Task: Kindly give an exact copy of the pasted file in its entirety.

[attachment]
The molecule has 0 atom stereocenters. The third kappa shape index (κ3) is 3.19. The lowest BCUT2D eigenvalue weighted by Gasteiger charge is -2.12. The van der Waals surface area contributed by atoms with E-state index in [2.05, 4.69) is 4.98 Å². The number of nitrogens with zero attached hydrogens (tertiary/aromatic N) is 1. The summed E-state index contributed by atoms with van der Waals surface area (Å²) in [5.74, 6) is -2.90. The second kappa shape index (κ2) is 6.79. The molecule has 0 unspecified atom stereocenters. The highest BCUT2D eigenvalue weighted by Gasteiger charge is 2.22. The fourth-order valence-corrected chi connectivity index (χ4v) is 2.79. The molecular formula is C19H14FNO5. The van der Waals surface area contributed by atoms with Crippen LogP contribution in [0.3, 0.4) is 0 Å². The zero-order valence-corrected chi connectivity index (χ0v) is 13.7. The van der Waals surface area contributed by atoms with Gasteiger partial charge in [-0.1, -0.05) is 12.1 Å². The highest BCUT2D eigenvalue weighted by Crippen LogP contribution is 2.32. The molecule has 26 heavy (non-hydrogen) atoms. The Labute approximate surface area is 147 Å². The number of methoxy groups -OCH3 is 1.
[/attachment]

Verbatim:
The molecule has 0 atom stereocenters. The third kappa shape index (κ3) is 3.19. The lowest BCUT2D eigenvalue weighted by Gasteiger charge is -2.12. The van der Waals surface area contributed by atoms with E-state index in [2.05, 4.69) is 4.98 Å². The number of nitrogens with zero attached hydrogens (tertiary/aromatic N) is 1. The summed E-state index contributed by atoms with van der Waals surface area (Å²) in [5.74, 6) is -2.90. The second kappa shape index (κ2) is 6.79. The molecule has 0 unspecified atom stereocenters. The highest BCUT2D eigenvalue weighted by Gasteiger charge is 2.22. The fourth-order valence-corrected chi connectivity index (χ4v) is 2.79. The molecular formula is C19H14FNO5. The van der Waals surface area contributed by atoms with Crippen LogP contribution in [0.3, 0.4) is 0 Å². The zero-order valence-corrected chi connectivity index (χ0v) is 13.7. The van der Waals surface area contributed by atoms with Gasteiger partial charge in [-0.1, -0.05) is 12.1 Å². The highest BCUT2D eigenvalue weighted by Crippen LogP contribution is 2.32. The molecule has 26 heavy (non-hydrogen) atoms. The Labute approximate surface area is 147 Å². The number of methoxy groups -OCH3 is 1.